Another Palm smartphone announcement, another spotlight stolen by a much-more-ballyhooed (if much less substantive) Apple event. Palm, you just can't win, can you, even with a hot new smartphone called Pixi?
In case you missed it -- and given the hype around Steve Jobs' return to the Apple stage and myriad iPod price cuts and technology updates, you may have -- Palm Wednesday unveiled a new smartphone, the Pixi, that comes with a range of enticing features and is designed as a complement to Palm's already released Pre.
According to Palm, the Pixi sports a full keyboard, a 2.63-inch multitouch screen, an integrated GPS and 2-megapixel camera. Like the Palm Pre, the Pixi incorporates Facebook, Google and Exchange ActiveSync, but also includes LinkedIn and Yahoo contacts, calendar and IM capabilities, plus Palm Synergy, which aggregates those social networking tools into one feed.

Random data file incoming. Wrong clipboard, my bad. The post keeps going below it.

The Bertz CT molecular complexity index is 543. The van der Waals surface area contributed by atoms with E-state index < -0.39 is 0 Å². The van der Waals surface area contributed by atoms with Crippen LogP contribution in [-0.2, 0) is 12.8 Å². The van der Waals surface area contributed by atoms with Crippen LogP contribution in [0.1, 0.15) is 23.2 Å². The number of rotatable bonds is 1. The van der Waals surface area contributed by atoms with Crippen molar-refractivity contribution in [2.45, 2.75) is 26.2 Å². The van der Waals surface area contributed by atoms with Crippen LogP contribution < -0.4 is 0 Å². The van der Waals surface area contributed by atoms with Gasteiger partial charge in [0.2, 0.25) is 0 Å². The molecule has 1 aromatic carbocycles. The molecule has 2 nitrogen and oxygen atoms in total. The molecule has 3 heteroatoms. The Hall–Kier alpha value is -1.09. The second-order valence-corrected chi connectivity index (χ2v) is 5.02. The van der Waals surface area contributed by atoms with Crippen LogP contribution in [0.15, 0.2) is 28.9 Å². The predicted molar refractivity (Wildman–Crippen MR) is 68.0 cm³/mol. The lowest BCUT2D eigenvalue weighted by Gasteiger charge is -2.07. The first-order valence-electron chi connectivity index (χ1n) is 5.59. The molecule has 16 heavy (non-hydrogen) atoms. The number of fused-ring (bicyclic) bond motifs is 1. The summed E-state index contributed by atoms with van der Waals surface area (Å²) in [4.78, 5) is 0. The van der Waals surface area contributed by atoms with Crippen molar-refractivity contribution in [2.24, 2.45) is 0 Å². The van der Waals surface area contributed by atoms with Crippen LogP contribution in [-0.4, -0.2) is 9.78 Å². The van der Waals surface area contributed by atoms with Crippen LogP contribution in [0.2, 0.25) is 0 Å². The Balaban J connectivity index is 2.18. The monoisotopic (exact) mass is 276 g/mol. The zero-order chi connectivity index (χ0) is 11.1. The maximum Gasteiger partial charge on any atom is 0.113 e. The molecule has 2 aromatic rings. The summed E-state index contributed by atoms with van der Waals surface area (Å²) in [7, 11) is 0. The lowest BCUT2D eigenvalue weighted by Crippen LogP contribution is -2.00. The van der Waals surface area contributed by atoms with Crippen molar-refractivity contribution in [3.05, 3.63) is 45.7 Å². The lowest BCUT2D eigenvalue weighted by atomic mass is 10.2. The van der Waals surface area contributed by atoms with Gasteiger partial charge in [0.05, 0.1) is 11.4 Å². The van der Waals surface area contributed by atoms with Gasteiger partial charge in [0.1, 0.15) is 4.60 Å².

As Palm Chairman and CEO Jon Rubinstein emphasized Wednesday, Palm Pixi moves the needle on Palm's webOS (whose version 1.2 was said to have leaked late last week).
"Palm Pixi brings this unique experience to a broader range of people who want enhanced messaging and social networking in a design that lets them express their personal style," Rubinstein said in a statement.
The only thing Palm didn't disclose about Pixi was pricing, although various reports previously suggested it would come in at $350 before rebates. Palm also Wednesday lowered the price of the Palm Pre to $150.
Neither announcement, however, did much for Palm's stock, whose shares skidded by $1.23 (an 8 percent decline) to $13.75 in Wednesday afternoon trading after a lukewarm reaction from analysts.
Among the more vocal critics was Credit Suisse's Deepak Sitaraman, who lowered his rating of Palm to "neutral" from "outperform," blaming Palm's choice to make Sprint the exclusive carrier for Pixi.
Others thought Palm was hurting its own interests by coming out with two new smartphones that are so much alike. Morgan Joseph's James Moore said in a research note that Pixi "is a nice device but threatens to cannibalize Pre sales given a large number of overlapping features and the expected lower price point."
Palm needs a winner if it expects to stay in the always-intensifying race for smartphone dominance -- a race in which Apple, with iPhone, and Research In Motion, with BlackBerry, are well ahead.